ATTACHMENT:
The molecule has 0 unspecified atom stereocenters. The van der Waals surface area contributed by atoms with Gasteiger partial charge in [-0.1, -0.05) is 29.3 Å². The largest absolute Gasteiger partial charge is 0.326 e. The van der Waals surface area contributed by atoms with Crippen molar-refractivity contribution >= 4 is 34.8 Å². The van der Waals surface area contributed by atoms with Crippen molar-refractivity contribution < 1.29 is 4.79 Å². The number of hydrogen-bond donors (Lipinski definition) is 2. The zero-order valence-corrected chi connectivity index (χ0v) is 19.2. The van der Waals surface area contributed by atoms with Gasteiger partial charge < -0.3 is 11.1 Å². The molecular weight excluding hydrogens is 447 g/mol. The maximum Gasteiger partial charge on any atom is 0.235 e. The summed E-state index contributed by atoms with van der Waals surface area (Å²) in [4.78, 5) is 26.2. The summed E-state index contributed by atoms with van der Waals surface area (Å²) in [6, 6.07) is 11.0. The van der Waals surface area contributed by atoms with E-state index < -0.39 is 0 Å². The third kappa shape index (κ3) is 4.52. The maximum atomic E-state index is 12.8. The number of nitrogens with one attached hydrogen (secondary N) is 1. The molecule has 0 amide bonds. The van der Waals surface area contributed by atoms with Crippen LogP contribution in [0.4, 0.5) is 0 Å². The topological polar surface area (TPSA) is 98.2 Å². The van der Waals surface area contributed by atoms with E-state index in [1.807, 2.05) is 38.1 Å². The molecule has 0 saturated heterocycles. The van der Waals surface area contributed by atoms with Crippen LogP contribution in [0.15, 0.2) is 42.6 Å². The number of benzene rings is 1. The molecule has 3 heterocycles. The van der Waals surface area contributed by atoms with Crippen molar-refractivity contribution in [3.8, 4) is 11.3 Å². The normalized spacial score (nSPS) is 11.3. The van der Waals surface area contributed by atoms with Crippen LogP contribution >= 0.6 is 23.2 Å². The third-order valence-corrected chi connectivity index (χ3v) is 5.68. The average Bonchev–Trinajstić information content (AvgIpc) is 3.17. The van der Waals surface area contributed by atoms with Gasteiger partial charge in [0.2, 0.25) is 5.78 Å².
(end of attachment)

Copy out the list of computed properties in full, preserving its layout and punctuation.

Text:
The molecule has 0 unspecified atom stereocenters. The van der Waals surface area contributed by atoms with Gasteiger partial charge in [-0.1, -0.05) is 29.3 Å². The largest absolute Gasteiger partial charge is 0.326 e. The van der Waals surface area contributed by atoms with Crippen molar-refractivity contribution >= 4 is 34.8 Å². The van der Waals surface area contributed by atoms with Crippen molar-refractivity contribution < 1.29 is 4.79 Å². The number of hydrogen-bond donors (Lipinski definition) is 2. The zero-order valence-corrected chi connectivity index (χ0v) is 19.2. The van der Waals surface area contributed by atoms with Gasteiger partial charge < -0.3 is 11.1 Å². The molecular weight excluding hydrogens is 447 g/mol. The maximum Gasteiger partial charge on any atom is 0.235 e. The summed E-state index contributed by atoms with van der Waals surface area (Å²) in [4.78, 5) is 26.2. The summed E-state index contributed by atoms with van der Waals surface area (Å²) in [6, 6.07) is 11.0. The van der Waals surface area contributed by atoms with E-state index < -0.39 is 0 Å². The third kappa shape index (κ3) is 4.52. The maximum atomic E-state index is 12.8. The number of nitrogens with one attached hydrogen (secondary N) is 1. The molecule has 0 amide bonds. The van der Waals surface area contributed by atoms with Crippen LogP contribution in [0.4, 0.5) is 0 Å². The topological polar surface area (TPSA) is 98.2 Å². The van der Waals surface area contributed by atoms with E-state index in [1.807, 2.05) is 38.1 Å². The molecule has 0 saturated heterocycles. The van der Waals surface area contributed by atoms with Crippen LogP contribution in [0.15, 0.2) is 42.6 Å². The number of benzene rings is 1. The molecule has 3 heterocycles. The van der Waals surface area contributed by atoms with Crippen molar-refractivity contribution in [3.8, 4) is 11.3 Å². The normalized spacial score (nSPS) is 11.3. The van der Waals surface area contributed by atoms with Crippen LogP contribution >= 0.6 is 23.2 Å². The third-order valence-corrected chi connectivity index (χ3v) is 5.68. The average Bonchev–Trinajstić information content (AvgIpc) is 3.17. The van der Waals surface area contributed by atoms with Gasteiger partial charge in [0.2, 0.25) is 5.78 Å².